It’s not just in the procurement of resources that a business manager can improve efficiencies. They also ensure that the school makes the most effective use of its resources. Moving training days from winter to summer can save hundreds of pounds on heating and lighting bills, better management of staff absence can reduce the number of sick days and save thousands, as can moving the school’s IT server to a third-party cloud hosting company.
3. Taking responsibility for non-teaching staff
Many school business managers become the senior line manager for non-teaching staff within a school and this can have an enormous impact. One of the first big gains is that a senior teacher no longer has to fulfil this role and, thus, they’ll have more time to concentrate on school development.
More than this, however, is the way that business managers can restructure the working arrangements of the non-teaching staff so the school functions more effectively. Introducing new protocols for admin staff can help reduce the admin workload for teachers and give them more time to focus on the classroom. They can also manage the performance of non-teaching staff and ensure that effective training is put in place to enable the school to perform even better.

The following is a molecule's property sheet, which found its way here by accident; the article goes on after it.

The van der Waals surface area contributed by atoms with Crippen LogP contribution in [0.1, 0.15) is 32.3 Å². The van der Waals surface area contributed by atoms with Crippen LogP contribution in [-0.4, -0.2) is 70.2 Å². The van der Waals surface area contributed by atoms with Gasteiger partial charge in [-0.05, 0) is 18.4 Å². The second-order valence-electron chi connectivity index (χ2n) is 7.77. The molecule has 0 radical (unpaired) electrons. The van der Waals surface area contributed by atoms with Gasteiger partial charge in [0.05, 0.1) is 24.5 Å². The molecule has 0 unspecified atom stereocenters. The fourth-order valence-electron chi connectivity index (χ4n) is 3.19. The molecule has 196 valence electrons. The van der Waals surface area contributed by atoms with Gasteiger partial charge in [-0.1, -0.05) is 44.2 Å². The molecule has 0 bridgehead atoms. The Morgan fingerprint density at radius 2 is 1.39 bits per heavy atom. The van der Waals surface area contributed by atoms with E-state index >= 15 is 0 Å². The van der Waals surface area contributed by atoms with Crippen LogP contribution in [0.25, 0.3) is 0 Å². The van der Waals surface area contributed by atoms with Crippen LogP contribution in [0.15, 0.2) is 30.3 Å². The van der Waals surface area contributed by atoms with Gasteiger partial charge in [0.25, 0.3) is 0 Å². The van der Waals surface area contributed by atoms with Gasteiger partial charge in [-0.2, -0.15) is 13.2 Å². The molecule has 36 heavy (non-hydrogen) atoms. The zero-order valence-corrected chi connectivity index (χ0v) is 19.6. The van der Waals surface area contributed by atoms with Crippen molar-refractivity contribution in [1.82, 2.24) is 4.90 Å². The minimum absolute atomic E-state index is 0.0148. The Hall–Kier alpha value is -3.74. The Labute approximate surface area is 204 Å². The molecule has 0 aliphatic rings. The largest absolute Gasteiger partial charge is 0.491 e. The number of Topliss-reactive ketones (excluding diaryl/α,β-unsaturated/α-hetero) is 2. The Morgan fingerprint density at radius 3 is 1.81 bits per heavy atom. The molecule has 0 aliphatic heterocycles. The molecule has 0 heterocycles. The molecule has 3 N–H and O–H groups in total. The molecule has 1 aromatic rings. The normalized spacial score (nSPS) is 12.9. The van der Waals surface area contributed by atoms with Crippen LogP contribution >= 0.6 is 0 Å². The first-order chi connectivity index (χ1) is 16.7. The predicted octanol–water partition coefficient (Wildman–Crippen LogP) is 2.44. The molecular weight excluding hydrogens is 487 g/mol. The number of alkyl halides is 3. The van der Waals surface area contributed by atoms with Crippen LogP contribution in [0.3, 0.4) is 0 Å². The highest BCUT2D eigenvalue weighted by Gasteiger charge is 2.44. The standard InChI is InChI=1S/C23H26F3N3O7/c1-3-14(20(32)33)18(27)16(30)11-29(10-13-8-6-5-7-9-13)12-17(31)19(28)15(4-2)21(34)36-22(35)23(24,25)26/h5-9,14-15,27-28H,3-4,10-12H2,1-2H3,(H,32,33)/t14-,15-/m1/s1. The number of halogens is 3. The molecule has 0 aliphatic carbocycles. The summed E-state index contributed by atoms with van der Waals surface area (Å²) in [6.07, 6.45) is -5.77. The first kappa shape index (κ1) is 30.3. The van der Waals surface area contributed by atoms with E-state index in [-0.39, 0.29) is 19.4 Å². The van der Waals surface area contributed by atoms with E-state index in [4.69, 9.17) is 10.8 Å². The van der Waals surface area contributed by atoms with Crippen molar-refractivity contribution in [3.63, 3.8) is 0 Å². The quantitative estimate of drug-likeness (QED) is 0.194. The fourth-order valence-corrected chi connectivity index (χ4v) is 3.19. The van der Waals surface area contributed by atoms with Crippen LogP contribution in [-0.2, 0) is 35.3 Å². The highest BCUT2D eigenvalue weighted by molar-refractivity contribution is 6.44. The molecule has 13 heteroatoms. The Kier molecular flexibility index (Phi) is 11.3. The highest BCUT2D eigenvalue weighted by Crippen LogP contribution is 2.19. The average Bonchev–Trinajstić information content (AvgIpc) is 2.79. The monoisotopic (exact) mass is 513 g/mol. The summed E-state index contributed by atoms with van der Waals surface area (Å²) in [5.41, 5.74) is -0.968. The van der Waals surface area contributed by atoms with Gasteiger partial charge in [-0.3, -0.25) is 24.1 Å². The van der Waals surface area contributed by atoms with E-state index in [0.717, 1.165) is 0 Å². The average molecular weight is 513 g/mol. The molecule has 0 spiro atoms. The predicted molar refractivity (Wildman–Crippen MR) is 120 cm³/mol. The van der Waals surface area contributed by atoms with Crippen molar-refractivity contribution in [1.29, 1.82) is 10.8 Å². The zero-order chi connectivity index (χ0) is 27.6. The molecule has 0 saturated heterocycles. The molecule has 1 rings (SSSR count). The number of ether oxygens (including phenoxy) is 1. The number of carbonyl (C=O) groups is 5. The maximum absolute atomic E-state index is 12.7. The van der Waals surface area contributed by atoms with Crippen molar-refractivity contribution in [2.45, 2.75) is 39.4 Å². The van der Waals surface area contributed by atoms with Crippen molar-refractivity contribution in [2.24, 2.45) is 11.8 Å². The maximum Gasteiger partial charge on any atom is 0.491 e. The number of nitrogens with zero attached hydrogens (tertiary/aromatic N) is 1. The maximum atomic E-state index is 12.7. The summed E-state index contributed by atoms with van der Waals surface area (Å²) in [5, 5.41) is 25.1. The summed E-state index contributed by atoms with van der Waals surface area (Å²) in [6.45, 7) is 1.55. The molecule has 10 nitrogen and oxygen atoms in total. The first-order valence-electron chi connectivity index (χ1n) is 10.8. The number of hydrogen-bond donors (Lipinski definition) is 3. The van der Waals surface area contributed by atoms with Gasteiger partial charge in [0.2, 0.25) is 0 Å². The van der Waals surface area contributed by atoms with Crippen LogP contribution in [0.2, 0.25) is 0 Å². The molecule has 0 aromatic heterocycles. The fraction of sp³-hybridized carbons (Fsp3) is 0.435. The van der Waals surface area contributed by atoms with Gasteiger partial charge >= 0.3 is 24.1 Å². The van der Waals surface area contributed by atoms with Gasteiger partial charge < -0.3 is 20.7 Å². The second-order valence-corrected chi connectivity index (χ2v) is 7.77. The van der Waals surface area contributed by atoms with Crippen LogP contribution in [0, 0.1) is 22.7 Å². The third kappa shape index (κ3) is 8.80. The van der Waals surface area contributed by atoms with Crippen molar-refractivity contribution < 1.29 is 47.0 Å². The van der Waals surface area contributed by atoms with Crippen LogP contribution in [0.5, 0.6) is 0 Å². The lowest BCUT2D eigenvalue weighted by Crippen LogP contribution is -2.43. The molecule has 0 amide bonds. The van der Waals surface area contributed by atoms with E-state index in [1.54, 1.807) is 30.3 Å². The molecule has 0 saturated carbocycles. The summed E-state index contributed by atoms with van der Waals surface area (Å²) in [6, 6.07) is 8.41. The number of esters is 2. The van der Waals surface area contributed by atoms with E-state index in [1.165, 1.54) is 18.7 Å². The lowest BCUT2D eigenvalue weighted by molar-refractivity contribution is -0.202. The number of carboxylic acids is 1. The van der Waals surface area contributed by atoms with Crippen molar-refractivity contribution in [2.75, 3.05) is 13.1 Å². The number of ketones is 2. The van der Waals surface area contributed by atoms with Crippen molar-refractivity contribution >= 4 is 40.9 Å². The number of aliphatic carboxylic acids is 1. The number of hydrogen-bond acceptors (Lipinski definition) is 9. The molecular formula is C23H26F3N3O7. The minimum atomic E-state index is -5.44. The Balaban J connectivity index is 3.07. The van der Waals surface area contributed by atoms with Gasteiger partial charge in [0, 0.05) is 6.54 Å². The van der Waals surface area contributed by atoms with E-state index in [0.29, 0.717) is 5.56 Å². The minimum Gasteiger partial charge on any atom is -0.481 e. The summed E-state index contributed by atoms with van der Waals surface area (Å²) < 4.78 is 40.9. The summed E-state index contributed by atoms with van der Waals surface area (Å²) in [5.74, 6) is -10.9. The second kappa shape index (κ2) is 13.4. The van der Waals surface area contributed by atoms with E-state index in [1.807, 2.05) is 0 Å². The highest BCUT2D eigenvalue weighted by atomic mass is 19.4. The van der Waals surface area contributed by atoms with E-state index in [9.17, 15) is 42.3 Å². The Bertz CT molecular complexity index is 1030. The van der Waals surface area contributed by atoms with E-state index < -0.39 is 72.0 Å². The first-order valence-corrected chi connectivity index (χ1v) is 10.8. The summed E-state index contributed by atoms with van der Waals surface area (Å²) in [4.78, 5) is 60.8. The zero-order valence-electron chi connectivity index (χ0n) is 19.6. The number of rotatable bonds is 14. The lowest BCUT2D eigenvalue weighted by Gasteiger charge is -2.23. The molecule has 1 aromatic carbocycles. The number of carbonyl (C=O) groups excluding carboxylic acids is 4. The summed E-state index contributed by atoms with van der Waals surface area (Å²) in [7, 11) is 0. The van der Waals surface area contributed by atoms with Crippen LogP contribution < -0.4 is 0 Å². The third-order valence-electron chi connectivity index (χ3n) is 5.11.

This can mean classrooms are cleaner, playgrounds are better supervised, teaching assistants are better allocated, photocopying is done quicker, resources are easier to find and consumables are always in stock. All of which can have a valuable impact.
4. Finding additional funding
School business managers are adept at bidding for external funding. They have the experience and skills to ensure that bids for funds are completed accurately and meet the criteria which are needed. For many schools, the amount of additional funding found by a business manager covers their salary many times over. These types of bid enable schools to undertake big capital projects which otherwise would be impossible.
Thanks to business managers, schools up and down the country have new roofs, new outdoor sporting equipment, modern IT suites, minibuses, better disabled access and extra teachers. Some funds will even cover the cost of building of new classrooms or sports halls. Of course, better facilities and resources have a positive impact on learning and help improve attainment.